|White Throated Sparrow|
When my husband and I were looking for houses in our neighborhood, one of the things that attracted us was the trees. The tree canopy is thick and the roads are lined with huge Oaks and a scattering of Pines, with Dogwoods and Maples in the understory. It wasn't until after we had lived in our house for a while that I noticed that one big Water Oak in the front yard didn't look especially vibrant. But I didn't worry much about it because there were so many other details to take care of. Finally about a month ago, I had an arborist come look at our trees. We'd had some summer storms and falling branches around the neighborhood took out the power on several occasions. I didn't want our trees to do that to our neighbors. The arborist climbed up our two big trees, one in the front and the other in the back yard. I was relieved when he told me that he thought the backyard tree could be ok for 5-10 more years. The front yard tree, though, was another story. It had a huge cavity on one side that I had not seen until he pointed it out to me. He estimated that he could fit his entire body in the rotted space. Not a good thing to have at the base of a 60 foot tall oak tree. To make matters worse, he said that cavity extended into the large branch that hangs over the street (and all the cars and buses that pass under it every day). We agreed that the tree had to come down.
|Arborist Checks Out the Tree|
|Big Cavity We Hadn't Seen Before|
Our neighborhood is older. Most of the homes were built in the 1930's, which is when most of the trees in the neighborhood, Water Oaks, were planted, too. Water Oaks grow fast and live about 70-80 years. They don't heal especially well, so a broken branch can lead to rot and decay. Therefore, there is almost an epidemic of old Water Oaks falling during storms or needing to be removed. So I knew that removing the tree was the right course, but I still feel bad about the giant gap in the canopy that this tree leaves behind. It was a huge tree. And because it was so rotten, I'm certain that Nuthatches and Woodpeckers were nesting in it. I had thought after moving to Georgia that Nuthatches were very common birds here, but it turns out that they are losing habitat and so Georgia Audubon has designated them as a species of special concern. Nuthatches are cavity nesters and need rotten trees. Rotten trees are hazards to homeowners and most people don't leave the old dead trunks in their yards when they cut down the trees. We couldn't leave the trunk, either. It was rotten too close to the ground and too big. To help boost the amount of Nuthatch habitat, Georgia Audubon is selling special Nuthatch Houses. I plan to buy a few and place them around the yard.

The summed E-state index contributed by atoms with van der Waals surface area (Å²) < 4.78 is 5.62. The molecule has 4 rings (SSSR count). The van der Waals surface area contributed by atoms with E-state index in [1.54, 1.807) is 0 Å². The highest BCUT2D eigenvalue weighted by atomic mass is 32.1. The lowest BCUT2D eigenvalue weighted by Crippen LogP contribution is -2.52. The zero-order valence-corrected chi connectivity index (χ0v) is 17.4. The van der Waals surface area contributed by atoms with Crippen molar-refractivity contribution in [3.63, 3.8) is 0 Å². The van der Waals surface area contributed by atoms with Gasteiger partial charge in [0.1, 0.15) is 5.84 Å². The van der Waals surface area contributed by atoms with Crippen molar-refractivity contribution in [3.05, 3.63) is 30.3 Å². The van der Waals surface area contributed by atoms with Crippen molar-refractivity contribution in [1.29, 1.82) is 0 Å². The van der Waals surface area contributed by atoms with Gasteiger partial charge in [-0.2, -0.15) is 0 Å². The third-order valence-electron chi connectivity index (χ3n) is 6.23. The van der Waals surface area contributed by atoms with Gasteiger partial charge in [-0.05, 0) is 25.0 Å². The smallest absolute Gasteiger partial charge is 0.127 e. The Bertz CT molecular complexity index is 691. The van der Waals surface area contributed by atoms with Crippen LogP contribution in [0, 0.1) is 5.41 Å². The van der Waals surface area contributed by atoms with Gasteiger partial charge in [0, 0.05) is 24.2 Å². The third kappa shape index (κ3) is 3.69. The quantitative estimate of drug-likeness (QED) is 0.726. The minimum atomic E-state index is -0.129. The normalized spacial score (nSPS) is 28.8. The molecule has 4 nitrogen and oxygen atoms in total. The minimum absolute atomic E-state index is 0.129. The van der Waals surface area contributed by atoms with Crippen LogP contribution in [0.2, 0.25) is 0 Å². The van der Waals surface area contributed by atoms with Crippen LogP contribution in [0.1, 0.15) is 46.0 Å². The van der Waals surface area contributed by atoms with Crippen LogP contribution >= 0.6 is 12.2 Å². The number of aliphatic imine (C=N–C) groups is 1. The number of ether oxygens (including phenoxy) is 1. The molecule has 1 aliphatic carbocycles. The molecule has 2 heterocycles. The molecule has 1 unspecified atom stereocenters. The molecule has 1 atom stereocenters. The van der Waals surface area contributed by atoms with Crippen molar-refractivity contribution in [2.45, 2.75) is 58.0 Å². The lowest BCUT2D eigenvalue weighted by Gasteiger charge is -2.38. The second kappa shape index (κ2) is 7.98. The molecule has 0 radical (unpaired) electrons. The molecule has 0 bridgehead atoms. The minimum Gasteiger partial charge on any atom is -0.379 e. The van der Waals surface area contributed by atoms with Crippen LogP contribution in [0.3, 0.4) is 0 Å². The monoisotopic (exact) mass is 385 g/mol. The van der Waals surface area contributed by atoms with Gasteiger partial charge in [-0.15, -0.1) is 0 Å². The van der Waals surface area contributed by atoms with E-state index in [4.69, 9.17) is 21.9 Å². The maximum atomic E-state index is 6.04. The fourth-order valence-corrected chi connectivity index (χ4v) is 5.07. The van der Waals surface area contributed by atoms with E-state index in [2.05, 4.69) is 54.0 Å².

|A Big Water Oak|
|Sturdy, Old Roots|
|Hazard Hanging Over Road|
Removing a tree this size was quite an endeavor. First we had to have the arborist climb and assess the tree. The gas company had to come track down all the gas lines (2, it turns out, because we're on a corner). Then we had the power company remove branches close to power lines before the tree crew could come in. Next, because we live on the corner of two busy streets, we had to hire a flag crew to re-direct traffic around the large equipment that blocked traffic a bus route. Any snag, like weather, could have fouled up the whole thing. But it came together.
|Utility Company Cuts Away Branches from Power Lines|